An documentary airing on ABC-TV stations has drawn the attention of an NBC-TV station.

On Tuesday, KPLC-TV carried a news story about “Different Books, Common Word: Baptists and Muslims.”


“It has a lot of people talking, including one of Hollywood’s biggest stars,” said Cynthia Arceneaux, the evening anchor for the Lake Charles, La., NBC-affiliate station.


The news story then showed a clip of movie actor Denzel Washington asking the hosts of the Black Entertainment Television’s “106 and Park” if they had seen the documentary.

In a program last week mostly about his new movie, “The Book of Eli,” the Oscar-winning actor drew attention to’s documentary as a positive example of Christians and Muslims getting together.


KPLC-TV’s two-minute news story included clips from the documentary and an interview with Samuel C. Tolbert, pastor of Greater Saint Missionary Baptist Church in Lake Charles, one of the program’s interviewees.


“The documentary has already aired in our area. But we have provided links to the site where you can order a DVD of the documentary,” concluded Arceneaux.


Across the country, Terry Kendrick watched the documentary in early January and did a commentary on Montana Public Radio.


“I admit I have nearly as many negative stereotypes about Southern Baptists as I do about Muslims,” she said.


“The film shows what can happen when people really seek to understand one another. The people interviewed addressed that both faiths have extremists but they are not the majority of the population. Representatives from both faiths said they had an obligation to counter the rhetoric of their own extremists,” said Kendrick. “The documentary doesn’t focus on the differences between the faiths but rather the similarity in the teachings to love thy neighbor.”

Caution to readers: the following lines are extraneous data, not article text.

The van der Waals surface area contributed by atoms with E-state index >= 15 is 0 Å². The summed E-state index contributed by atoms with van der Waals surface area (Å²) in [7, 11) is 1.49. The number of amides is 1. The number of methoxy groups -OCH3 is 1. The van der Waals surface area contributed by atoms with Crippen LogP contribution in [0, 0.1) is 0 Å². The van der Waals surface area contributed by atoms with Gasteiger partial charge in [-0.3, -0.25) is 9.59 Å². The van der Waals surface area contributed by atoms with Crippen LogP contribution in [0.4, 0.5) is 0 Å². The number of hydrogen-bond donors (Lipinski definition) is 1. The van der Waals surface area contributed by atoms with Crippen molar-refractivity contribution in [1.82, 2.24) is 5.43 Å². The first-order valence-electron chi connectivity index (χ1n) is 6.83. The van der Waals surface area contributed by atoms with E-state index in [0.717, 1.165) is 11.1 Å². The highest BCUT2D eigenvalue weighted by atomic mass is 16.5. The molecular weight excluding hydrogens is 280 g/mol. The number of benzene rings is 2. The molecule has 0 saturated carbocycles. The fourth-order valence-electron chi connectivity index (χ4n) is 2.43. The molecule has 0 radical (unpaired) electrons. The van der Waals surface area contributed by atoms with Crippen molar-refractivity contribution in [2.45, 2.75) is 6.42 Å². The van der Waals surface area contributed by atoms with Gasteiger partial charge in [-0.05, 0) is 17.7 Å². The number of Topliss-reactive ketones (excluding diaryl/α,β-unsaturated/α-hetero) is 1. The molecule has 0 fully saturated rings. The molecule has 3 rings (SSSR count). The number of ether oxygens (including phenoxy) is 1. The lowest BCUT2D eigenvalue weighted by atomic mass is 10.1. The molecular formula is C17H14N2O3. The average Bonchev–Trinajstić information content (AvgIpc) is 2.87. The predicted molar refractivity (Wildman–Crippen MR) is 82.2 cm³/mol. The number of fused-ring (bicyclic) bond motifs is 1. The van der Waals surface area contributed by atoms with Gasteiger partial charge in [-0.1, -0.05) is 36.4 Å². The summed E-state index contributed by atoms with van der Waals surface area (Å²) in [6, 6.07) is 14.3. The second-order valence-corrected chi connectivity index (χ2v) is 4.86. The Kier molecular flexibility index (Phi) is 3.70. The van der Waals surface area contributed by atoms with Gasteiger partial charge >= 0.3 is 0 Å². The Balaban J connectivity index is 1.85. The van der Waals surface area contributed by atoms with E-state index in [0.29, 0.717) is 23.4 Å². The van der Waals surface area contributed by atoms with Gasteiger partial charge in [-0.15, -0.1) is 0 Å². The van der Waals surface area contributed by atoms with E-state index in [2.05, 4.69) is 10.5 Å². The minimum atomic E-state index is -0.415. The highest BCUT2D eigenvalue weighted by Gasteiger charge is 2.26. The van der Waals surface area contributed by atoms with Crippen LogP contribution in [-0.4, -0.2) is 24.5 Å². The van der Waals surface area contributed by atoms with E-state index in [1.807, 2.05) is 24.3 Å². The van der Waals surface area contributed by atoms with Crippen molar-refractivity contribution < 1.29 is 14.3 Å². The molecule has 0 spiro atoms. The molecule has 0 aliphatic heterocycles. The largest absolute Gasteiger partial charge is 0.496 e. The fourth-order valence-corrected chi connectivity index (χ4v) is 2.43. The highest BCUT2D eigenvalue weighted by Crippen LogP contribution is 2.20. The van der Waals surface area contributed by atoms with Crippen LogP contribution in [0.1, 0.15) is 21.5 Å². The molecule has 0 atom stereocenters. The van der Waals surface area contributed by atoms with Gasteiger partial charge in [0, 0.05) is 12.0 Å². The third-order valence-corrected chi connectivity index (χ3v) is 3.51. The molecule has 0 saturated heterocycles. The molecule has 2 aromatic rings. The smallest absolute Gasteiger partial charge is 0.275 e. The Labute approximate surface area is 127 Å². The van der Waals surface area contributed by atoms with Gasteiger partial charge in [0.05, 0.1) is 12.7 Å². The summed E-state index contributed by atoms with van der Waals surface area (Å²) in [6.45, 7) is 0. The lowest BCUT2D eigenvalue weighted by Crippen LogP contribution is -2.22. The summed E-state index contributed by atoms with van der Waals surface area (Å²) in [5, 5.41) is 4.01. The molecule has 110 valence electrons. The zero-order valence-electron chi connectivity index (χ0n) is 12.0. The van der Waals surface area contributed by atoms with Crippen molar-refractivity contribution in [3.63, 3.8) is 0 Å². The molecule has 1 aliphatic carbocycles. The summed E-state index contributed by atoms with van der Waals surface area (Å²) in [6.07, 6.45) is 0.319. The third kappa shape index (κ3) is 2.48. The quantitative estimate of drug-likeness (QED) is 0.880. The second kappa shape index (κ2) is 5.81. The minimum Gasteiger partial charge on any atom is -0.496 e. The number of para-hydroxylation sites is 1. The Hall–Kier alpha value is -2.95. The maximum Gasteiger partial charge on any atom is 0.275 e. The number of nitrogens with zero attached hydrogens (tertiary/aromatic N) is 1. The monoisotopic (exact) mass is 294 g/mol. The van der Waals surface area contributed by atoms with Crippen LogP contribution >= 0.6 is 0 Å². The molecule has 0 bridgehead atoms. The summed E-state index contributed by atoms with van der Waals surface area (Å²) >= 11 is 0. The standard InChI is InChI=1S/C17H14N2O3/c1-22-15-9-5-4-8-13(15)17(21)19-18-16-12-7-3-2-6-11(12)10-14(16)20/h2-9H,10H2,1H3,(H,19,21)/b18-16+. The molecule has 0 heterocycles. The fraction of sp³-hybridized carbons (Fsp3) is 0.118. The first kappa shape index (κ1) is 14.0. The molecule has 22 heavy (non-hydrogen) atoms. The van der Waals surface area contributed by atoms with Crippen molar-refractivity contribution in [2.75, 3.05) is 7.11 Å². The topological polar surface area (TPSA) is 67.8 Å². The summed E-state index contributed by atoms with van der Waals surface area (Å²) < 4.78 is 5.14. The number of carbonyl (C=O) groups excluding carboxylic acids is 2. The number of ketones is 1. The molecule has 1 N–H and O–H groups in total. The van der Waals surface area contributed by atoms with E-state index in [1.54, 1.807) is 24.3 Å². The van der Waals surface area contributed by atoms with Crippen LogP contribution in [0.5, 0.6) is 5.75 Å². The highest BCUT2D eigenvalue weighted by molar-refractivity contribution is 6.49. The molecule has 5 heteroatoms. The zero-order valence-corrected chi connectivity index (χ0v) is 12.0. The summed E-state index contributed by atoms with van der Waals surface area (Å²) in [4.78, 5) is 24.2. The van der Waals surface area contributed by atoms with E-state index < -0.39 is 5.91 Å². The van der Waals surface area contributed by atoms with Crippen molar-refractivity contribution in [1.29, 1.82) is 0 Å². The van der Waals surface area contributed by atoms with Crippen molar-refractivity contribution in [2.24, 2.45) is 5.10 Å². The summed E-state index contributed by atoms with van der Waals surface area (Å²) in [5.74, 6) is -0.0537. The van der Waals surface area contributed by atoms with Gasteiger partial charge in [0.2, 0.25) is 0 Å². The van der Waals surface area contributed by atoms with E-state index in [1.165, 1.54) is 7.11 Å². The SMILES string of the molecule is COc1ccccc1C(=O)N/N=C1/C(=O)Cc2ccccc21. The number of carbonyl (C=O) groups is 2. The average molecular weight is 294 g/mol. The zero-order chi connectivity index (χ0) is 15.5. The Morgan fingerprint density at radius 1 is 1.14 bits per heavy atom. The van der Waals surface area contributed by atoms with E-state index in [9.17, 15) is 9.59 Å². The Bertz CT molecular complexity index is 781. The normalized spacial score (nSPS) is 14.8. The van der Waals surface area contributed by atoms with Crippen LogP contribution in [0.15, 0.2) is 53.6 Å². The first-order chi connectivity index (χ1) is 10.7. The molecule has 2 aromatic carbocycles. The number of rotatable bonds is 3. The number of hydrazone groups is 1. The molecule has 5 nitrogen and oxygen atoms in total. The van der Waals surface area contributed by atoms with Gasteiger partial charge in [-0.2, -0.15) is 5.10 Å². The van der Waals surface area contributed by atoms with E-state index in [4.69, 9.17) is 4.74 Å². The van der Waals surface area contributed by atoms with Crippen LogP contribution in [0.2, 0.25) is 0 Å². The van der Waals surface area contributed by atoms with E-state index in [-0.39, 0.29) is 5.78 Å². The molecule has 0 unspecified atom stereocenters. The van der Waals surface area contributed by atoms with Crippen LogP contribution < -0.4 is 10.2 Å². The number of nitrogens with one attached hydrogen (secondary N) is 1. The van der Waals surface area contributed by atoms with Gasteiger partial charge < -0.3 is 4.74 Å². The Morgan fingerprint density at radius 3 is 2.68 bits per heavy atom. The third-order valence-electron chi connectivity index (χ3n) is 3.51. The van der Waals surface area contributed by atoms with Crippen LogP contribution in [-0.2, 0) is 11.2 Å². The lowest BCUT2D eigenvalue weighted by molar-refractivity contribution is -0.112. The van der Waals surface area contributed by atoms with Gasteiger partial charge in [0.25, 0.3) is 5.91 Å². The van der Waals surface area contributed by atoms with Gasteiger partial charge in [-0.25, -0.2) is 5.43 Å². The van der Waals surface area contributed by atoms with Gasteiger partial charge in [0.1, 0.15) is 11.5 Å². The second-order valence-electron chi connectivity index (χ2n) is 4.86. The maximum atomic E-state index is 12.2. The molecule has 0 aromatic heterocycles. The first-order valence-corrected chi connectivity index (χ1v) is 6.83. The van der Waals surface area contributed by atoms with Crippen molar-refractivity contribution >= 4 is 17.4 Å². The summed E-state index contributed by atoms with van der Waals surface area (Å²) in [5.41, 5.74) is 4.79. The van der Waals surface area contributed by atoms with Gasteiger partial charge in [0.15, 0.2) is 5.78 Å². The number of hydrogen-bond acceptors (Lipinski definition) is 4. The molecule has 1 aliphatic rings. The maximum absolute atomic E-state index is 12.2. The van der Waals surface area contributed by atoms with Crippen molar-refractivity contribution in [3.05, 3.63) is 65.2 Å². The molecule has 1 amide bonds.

She said, “As I watched the film, I started to relax, to feel proud, even hopeful, and feel like the world really is a great place and inhabited by truly remarkable people.”


Jim Hill, executive director of the Baptist General Convention of Missouri, blogged about the documentary after viewing it on Columbia’s KMIZ-TV.


“It is an excellent documentary and addresses the ways in which people of differing faiths can have constructive dialogue and positive relationships,” he wrote.


WAAY-TV, the ABC affiliate in Huntsville, Ala., did a video-feature story on Cliff Vaughn, a co-producer of the documentary, who had worked at the station as a college student. The station aired the story multiple times.



Clearly, “Different Books, Common Word” is getting good coverage and commentary from a variety of sources.


American Baptist Churches-USA leaders have shared that they, too, have gotten positive feedback from those who have seen the program that has been broadcast so far on more than 120 ABC-TV stations.


Another dozen stations have announced upcoming broadcast times, including these stations:


Saturday, Jan. 23


Rochester, N.Y., (WHAM) at 2:30 p.m.


Sunday, Jan. 24


Binghamton, N.Y., (WIVT) at 1 p.m.


Honolulu (KITV, KHVO and KMAU) at 9 a.m.


Nampa, Ill., (KIVI) at 1 p.m.


Topeka, Kan., (KTKA) at 11:30 a.m.


Sunday, Jan. 31


Rockford, Ill., (WTVO) at 5 a.m.


Saturday, Feb. 6


Norfolk, Va., (WVEC) at 2:00 p.m.


Sunday, Feb. 7


Bangor, Maine, (WVII) at 5 p.m.


Sunday, Feb. 14


Roanoke, Va., (WSET) at 6 a.m.


Tulsa, Okla., (KTUL) at 12 p.m.


Sunday, Feb. 21


Tucson, Ariz., (KGUN) at 9:30 a.m.


If your ABC-TV station has not aired the documentary or announced the broadcast time, contact the station general manager and/or program director. Encourage him or her to air the documentary, pointing out the overwhelming positive reception that the program has gotten across the country.


Robert Parham is executive editor of and executive director of its parent organization, the Baptist Center for Ethics.


To order the documentary on DVD, click here.

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